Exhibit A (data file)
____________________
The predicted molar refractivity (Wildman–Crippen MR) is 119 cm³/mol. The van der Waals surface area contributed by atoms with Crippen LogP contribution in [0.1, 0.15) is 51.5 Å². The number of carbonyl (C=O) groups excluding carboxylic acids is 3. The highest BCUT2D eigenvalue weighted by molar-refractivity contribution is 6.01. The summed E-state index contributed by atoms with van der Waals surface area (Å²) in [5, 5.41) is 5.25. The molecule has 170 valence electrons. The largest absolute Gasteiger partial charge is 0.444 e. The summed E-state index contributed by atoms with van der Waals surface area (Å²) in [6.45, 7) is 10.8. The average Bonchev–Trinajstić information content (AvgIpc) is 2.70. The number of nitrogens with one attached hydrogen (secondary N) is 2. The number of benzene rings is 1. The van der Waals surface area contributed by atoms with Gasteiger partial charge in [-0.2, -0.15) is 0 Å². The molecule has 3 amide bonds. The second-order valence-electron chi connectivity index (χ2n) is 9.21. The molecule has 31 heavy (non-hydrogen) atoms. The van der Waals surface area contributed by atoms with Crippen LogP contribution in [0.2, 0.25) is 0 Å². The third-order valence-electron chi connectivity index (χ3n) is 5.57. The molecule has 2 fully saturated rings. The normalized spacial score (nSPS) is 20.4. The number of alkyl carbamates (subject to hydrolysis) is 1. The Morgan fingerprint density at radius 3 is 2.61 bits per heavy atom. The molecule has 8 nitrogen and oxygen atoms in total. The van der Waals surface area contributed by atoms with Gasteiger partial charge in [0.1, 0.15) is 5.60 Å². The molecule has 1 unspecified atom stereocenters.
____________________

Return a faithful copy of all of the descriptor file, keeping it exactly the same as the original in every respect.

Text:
The predicted molar refractivity (Wildman–Crippen MR) is 119 cm³/mol. The van der Waals surface area contributed by atoms with Crippen LogP contribution in [0.1, 0.15) is 51.5 Å². The number of carbonyl (C=O) groups excluding carboxylic acids is 3. The highest BCUT2D eigenvalue weighted by molar-refractivity contribution is 6.01. The summed E-state index contributed by atoms with van der Waals surface area (Å²) in [5, 5.41) is 5.25. The molecule has 170 valence electrons. The largest absolute Gasteiger partial charge is 0.444 e. The summed E-state index contributed by atoms with van der Waals surface area (Å²) in [6.45, 7) is 10.8. The average Bonchev–Trinajstić information content (AvgIpc) is 2.70. The number of nitrogens with one attached hydrogen (secondary N) is 2. The number of benzene rings is 1. The van der Waals surface area contributed by atoms with Gasteiger partial charge in [-0.2, -0.15) is 0 Å². The molecule has 3 amide bonds. The second-order valence-electron chi connectivity index (χ2n) is 9.21. The molecule has 31 heavy (non-hydrogen) atoms. The van der Waals surface area contributed by atoms with Crippen LogP contribution in [0.2, 0.25) is 0 Å². The third-order valence-electron chi connectivity index (χ3n) is 5.57. The molecule has 2 fully saturated rings. The normalized spacial score (nSPS) is 20.4. The number of alkyl carbamates (subject to hydrolysis) is 1. The Morgan fingerprint density at radius 3 is 2.61 bits per heavy atom. The molecule has 8 nitrogen and oxygen atoms in total. The van der Waals surface area contributed by atoms with Gasteiger partial charge in [0.1, 0.15) is 5.60 Å². The molecule has 1 unspecified atom stereocenters.